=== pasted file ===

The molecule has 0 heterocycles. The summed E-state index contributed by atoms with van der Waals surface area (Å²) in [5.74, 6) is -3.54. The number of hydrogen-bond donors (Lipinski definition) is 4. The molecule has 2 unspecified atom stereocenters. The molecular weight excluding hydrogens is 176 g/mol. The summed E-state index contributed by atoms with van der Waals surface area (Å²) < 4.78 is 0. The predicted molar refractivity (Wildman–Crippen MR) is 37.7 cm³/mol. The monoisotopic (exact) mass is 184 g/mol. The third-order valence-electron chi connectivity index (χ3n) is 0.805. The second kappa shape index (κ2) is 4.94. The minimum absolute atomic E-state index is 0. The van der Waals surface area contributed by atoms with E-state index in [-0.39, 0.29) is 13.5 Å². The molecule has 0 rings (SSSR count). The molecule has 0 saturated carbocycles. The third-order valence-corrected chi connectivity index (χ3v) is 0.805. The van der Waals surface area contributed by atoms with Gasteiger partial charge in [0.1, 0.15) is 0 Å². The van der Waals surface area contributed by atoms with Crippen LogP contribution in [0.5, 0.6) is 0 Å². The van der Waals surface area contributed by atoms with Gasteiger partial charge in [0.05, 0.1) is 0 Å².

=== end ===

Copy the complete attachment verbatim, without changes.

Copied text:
The molecule has 0 heterocycles. The summed E-state index contributed by atoms with van der Waals surface area (Å²) in [5.74, 6) is -3.54. The number of hydrogen-bond donors (Lipinski definition) is 4. The molecule has 2 unspecified atom stereocenters. The molecular weight excluding hydrogens is 176 g/mol. The summed E-state index contributed by atoms with van der Waals surface area (Å²) < 4.78 is 0. The predicted molar refractivity (Wildman–Crippen MR) is 37.7 cm³/mol. The monoisotopic (exact) mass is 184 g/mol. The third-order valence-electron chi connectivity index (χ3n) is 0.805. The second kappa shape index (κ2) is 4.94. The minimum absolute atomic E-state index is 0. The van der Waals surface area contributed by atoms with E-state index in [-0.39, 0.29) is 13.5 Å². The molecule has 0 rings (SSSR count). The molecule has 0 saturated carbocycles. The third-order valence-corrected chi connectivity index (χ3v) is 0.805. The van der Waals surface area contributed by atoms with Gasteiger partial charge in [0.1, 0.15) is 0 Å². The van der Waals surface area contributed by atoms with Crippen LogP contribution in [0.5, 0.6) is 0 Å². The van der Waals surface area contributed by atoms with Gasteiger partial charge in [0.05, 0.1) is 0 Å².